By Neil Forcier, Agilent Technologies "The cloud" continues to become more and more pervasive in our everyday business and personal lives. Many people today use the cloud and do not even realize it. Gmail and Facebook, for example, are cloud-based services. The cloud, more formally known as cloud computing, refers to software, computation, and data storage/retrieval services, which from a user's perspective, happen somewhere out in the ether.
News reports indicate that the iPhone 4S has stimulated users to increase mobile data usage by 1.6 times over that of the older iPhone 3G. This increase is probably a result of the inclusion of voice-initiated commands and cloud-based data search and storage on the device. This increased usage may not be surprising when smartphone use for social networking and streaming movies is at an all-time high, and demand for broadband data shows no sign of slowing down.
It would have been hard, to say the least, not to have heard the buzz about white space within the telecommunications industry in the last year. What is white space? Put as simply as possible, white space involves the utilization of vacant television spectrum for radio communications. White space has been of huge interest to networks and equipment providers all over the world.
There is a lot of talk about cloud computing today, and its exponentially growing presence among enterprise technology, particularly Product Lifecycle Management (PLM). While PLM “in the cloud” is available today, its adoption can be slow. Customers are having a difficult time deciphering when, how and even whether to use PLM in a cloud.
Hosted by Alix Paultre, the Tinker's Toolbox is the Advantage Design Group's web-based interview show where we talk about the latest technology, components, and design issues for the electronic design engineering community. In this podcast we talk to Vikram Skrivats of MindTree about wireless networks and their role in application and device functionality convergence in the marketplace.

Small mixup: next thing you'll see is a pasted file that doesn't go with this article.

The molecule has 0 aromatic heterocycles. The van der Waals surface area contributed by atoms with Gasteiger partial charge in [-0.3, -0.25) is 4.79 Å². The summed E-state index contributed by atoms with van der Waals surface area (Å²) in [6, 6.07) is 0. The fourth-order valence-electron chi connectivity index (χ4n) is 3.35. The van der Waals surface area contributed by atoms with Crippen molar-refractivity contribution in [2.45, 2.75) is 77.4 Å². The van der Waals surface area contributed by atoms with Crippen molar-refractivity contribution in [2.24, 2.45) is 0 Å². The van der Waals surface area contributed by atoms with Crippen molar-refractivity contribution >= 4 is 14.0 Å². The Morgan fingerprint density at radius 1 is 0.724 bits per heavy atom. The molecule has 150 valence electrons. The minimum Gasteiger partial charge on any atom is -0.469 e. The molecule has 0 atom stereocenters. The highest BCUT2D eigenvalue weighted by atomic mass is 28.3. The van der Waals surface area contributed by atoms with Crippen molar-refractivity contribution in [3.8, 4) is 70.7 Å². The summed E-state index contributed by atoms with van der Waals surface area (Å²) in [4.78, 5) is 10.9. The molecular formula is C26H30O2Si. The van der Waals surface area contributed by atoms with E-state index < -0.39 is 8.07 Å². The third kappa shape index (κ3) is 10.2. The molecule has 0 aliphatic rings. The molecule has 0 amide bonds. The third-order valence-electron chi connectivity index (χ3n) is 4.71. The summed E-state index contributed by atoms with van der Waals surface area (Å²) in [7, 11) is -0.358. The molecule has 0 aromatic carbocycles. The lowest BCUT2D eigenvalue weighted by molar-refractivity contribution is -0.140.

Wireless design professionals are aware of the fact that M2M connectivity is found in everything from consumer electronic devices, to roaming sheep and point of sale terminals. Most of the verticals are grouped together under the term M2M for machine-to-machine communications. But it seems less is known about the automotive industry, which has its own special name for M2M connectivity - Telematics.
Everybody agrees that when it comes to small cell backhaul, wireless technologies will play a leading role. But there are several types of wireless backhaul that are suitable for small cell backhaul. Which one is right for you? There are three main categories of contending wireless backhaul solutions: 1- Line-of-sight (LOS) microwave systems typically operating in the 10 GHz - 42 GHz bands.
For many control systems, sensors are the vital components that link the external world of machinery and materials to the electronic world of programmable controllers. And, since the external world is often a world of dust and moisture, shock and vibration, selecting sensor devices that can stand up to harsh environmental conditions can be critical to the success of the system.